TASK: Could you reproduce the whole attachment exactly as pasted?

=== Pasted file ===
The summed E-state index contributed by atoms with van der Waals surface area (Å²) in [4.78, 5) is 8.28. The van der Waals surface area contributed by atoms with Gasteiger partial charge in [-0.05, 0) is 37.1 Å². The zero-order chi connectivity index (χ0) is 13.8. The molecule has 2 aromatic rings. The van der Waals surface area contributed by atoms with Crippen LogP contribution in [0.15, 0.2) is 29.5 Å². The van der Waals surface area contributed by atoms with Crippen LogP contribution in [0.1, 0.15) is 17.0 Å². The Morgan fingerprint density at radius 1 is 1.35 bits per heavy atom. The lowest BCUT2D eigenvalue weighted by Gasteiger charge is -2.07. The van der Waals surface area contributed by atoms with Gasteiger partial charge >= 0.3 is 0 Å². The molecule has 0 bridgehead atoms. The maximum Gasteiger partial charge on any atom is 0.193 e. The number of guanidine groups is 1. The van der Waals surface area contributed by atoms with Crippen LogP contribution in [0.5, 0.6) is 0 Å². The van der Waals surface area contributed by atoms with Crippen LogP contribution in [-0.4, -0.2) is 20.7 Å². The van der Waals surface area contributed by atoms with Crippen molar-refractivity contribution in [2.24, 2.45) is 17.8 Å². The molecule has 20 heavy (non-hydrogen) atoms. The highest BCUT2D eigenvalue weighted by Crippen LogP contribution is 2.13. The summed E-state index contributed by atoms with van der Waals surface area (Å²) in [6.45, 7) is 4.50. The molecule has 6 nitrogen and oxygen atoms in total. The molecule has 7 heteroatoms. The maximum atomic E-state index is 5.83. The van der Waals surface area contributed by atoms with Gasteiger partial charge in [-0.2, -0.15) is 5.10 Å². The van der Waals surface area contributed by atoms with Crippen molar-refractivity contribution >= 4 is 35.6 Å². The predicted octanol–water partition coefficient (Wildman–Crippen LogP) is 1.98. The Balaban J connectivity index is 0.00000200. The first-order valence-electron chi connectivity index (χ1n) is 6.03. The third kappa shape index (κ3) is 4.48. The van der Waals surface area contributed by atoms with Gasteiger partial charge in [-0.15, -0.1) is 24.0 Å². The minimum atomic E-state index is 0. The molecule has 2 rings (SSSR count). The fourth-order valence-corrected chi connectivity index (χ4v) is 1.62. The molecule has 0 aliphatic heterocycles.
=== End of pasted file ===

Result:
The summed E-state index contributed by atoms with van der Waals surface area (Å²) in [4.78, 5) is 8.28. The van der Waals surface area contributed by atoms with Gasteiger partial charge in [-0.05, 0) is 37.1 Å². The zero-order chi connectivity index (χ0) is 13.8. The molecule has 2 aromatic rings. The van der Waals surface area contributed by atoms with Crippen LogP contribution in [0.15, 0.2) is 29.5 Å². The van der Waals surface area contributed by atoms with Crippen LogP contribution in [0.1, 0.15) is 17.0 Å². The Morgan fingerprint density at radius 1 is 1.35 bits per heavy atom. The lowest BCUT2D eigenvalue weighted by Gasteiger charge is -2.07. The van der Waals surface area contributed by atoms with Gasteiger partial charge >= 0.3 is 0 Å². The molecule has 0 bridgehead atoms. The maximum Gasteiger partial charge on any atom is 0.193 e. The number of guanidine groups is 1. The van der Waals surface area contributed by atoms with Crippen LogP contribution in [0.5, 0.6) is 0 Å². The van der Waals surface area contributed by atoms with Crippen LogP contribution in [-0.4, -0.2) is 20.7 Å². The van der Waals surface area contributed by atoms with Crippen molar-refractivity contribution in [2.24, 2.45) is 17.8 Å². The molecule has 20 heavy (non-hydrogen) atoms. The highest BCUT2D eigenvalue weighted by Crippen LogP contribution is 2.13. The summed E-state index contributed by atoms with van der Waals surface area (Å²) in [6.45, 7) is 4.50. The molecule has 6 nitrogen and oxygen atoms in total. The molecule has 7 heteroatoms. The maximum atomic E-state index is 5.83. The van der Waals surface area contributed by atoms with Gasteiger partial charge in [-0.2, -0.15) is 5.10 Å². The van der Waals surface area contributed by atoms with Crippen molar-refractivity contribution >= 4 is 35.6 Å². The predicted octanol–water partition coefficient (Wildman–Crippen LogP) is 1.98. The Balaban J connectivity index is 0.00000200. The first-order valence-electron chi connectivity index (χ1n) is 6.03. The third kappa shape index (κ3) is 4.48. The van der Waals surface area contributed by atoms with Gasteiger partial charge in [-0.15, -0.1) is 24.0 Å². The minimum atomic E-state index is 0. The molecule has 2 rings (SSSR count). The fourth-order valence-corrected chi connectivity index (χ4v) is 1.62. The molecule has 0 aliphatic heterocycles.